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George Warren Brown Analysis: Special Needs American Indian Children Face More Hurdles

logo-gwb-largeAmerican Indian children with special health care needs are more likely to suffer from asthma, migraines, mental retardation and other maladies than their white counterparts, according to an analysis done by students at the Washington University in St. Louis George Warren Brown School of Social Work.

For instance, 41 percent of American Indian/Alaskan Native children with special health care needs showed behavioral problems, 13 percent more than white children from this group. And 45 percent suffered from asthma, 8 percent more than white children, the analysis said.

Little research has been done on the health care status of American Indian/Alaskan Native children with special health care needs. University students Electa Hare and Amanda Blackhorse analyzed 2005-2006 National Survey of Children with Special Health Care Needs data with guidance from Assistant Professor Paul Shattuck.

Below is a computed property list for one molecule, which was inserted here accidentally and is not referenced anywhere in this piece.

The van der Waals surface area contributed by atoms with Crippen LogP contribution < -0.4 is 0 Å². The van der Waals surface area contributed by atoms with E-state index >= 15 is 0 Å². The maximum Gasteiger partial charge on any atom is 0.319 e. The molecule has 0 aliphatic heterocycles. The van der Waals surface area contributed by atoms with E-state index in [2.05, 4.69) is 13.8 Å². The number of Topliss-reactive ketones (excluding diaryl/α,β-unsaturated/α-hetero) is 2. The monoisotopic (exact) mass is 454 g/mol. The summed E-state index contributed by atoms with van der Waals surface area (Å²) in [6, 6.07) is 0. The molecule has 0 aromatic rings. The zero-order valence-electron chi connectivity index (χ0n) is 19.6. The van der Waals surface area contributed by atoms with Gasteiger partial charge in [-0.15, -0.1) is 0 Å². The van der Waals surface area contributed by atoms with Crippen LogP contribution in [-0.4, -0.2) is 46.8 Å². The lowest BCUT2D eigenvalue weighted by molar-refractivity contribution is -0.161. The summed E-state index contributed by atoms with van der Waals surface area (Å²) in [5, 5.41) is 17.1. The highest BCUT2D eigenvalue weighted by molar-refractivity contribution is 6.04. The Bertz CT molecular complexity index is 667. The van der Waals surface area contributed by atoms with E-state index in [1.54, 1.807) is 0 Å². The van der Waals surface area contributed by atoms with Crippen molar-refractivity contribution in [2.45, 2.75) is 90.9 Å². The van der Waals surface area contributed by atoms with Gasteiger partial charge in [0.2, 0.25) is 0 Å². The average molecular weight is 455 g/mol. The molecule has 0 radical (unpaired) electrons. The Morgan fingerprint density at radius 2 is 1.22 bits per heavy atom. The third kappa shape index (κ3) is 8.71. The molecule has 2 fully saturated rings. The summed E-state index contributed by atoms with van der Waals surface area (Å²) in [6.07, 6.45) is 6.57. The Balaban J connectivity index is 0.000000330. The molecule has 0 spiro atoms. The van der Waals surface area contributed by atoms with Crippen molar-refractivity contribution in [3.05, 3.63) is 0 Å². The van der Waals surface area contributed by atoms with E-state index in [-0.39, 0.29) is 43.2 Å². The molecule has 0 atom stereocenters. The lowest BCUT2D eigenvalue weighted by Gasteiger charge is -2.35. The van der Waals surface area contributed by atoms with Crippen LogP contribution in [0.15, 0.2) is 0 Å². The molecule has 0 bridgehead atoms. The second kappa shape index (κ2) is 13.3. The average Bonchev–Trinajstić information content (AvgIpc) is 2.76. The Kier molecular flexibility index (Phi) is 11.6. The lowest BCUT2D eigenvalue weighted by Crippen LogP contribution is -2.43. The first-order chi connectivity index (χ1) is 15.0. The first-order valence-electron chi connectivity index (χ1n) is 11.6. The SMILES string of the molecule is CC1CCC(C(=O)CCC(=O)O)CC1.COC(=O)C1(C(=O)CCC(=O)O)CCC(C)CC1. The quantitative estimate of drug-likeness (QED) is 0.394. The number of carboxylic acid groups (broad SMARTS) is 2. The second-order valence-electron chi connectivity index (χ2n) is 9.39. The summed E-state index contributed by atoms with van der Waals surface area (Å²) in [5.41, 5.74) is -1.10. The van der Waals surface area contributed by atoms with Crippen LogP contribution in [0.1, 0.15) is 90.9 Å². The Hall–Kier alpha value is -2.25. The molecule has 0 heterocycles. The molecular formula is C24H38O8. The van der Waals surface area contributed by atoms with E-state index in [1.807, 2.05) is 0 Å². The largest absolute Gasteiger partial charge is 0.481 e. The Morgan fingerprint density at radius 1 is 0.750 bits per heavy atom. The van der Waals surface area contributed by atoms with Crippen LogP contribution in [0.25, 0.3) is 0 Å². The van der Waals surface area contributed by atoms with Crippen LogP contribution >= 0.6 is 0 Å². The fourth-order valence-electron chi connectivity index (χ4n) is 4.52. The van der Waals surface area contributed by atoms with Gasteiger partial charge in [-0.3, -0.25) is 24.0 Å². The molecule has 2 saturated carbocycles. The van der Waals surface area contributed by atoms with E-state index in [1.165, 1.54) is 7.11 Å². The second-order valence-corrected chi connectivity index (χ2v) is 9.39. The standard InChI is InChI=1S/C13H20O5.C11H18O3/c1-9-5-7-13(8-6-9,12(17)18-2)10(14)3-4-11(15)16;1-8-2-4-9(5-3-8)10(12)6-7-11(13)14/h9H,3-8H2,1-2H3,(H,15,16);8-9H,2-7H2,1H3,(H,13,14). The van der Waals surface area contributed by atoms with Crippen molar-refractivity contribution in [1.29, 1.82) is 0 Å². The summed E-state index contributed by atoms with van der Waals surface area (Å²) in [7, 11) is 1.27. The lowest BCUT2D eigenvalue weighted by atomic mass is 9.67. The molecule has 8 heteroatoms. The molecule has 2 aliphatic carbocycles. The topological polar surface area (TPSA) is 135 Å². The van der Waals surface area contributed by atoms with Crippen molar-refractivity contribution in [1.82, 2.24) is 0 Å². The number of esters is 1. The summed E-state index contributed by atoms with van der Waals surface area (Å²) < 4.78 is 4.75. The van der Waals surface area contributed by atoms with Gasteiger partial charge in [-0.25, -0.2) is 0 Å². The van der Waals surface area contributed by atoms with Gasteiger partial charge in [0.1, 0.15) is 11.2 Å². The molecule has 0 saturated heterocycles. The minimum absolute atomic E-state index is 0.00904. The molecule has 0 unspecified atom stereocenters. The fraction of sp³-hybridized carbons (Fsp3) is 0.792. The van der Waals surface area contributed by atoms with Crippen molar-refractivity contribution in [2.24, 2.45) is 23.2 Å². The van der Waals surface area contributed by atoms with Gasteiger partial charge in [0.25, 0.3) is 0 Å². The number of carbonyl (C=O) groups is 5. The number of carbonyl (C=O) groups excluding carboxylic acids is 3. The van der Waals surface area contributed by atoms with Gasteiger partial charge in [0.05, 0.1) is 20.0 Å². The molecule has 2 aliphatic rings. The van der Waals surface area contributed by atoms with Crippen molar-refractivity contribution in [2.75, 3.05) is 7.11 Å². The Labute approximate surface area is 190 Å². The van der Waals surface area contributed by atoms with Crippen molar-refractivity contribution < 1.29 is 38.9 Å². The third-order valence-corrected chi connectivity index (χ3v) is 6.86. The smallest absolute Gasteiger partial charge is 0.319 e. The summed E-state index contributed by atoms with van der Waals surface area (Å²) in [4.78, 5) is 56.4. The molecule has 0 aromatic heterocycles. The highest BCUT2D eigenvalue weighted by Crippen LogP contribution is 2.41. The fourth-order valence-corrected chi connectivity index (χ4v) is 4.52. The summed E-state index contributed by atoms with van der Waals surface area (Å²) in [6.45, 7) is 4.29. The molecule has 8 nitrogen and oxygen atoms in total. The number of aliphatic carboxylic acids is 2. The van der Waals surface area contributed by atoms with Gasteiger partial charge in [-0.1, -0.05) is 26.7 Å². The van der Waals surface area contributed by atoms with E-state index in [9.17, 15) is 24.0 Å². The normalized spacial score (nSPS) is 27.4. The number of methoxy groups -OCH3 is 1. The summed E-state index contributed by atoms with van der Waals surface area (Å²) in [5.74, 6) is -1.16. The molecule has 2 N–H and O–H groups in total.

The analysis underscores the need for more resources to help American Indian/Alaskan Native children with special health care needs, the university said.

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  1. I think America has a “Native American” problem in the same way that Germany has a “Jewish” problem, but the difference is that Germany acknowledge its crimes. Social work must do more to help the First People, who were the majority until they were invaded.

  2. Speaking from an American Indian perspective, there is no doubt that additional research is needed in the area of health needs of AIAN indigenous peoples. The health disparities present in both rural and urban communities is tragic. The federal termination policies of the 1950’s were an attempt to assimilate AIAN to the point that the many cultures would cease to exist and led to even greater disparities due to loss of tribal recognition and therefore loss of funding for future programs.

    Much credit is deserved by the George Warren Brown School of Social Work for their recruitment and sponsorship of Native students into the profession through the Katherine Buder Center. Perhaps this endeavor will encourage further research and fair, balanced policy initatives by and for the AIAN community.

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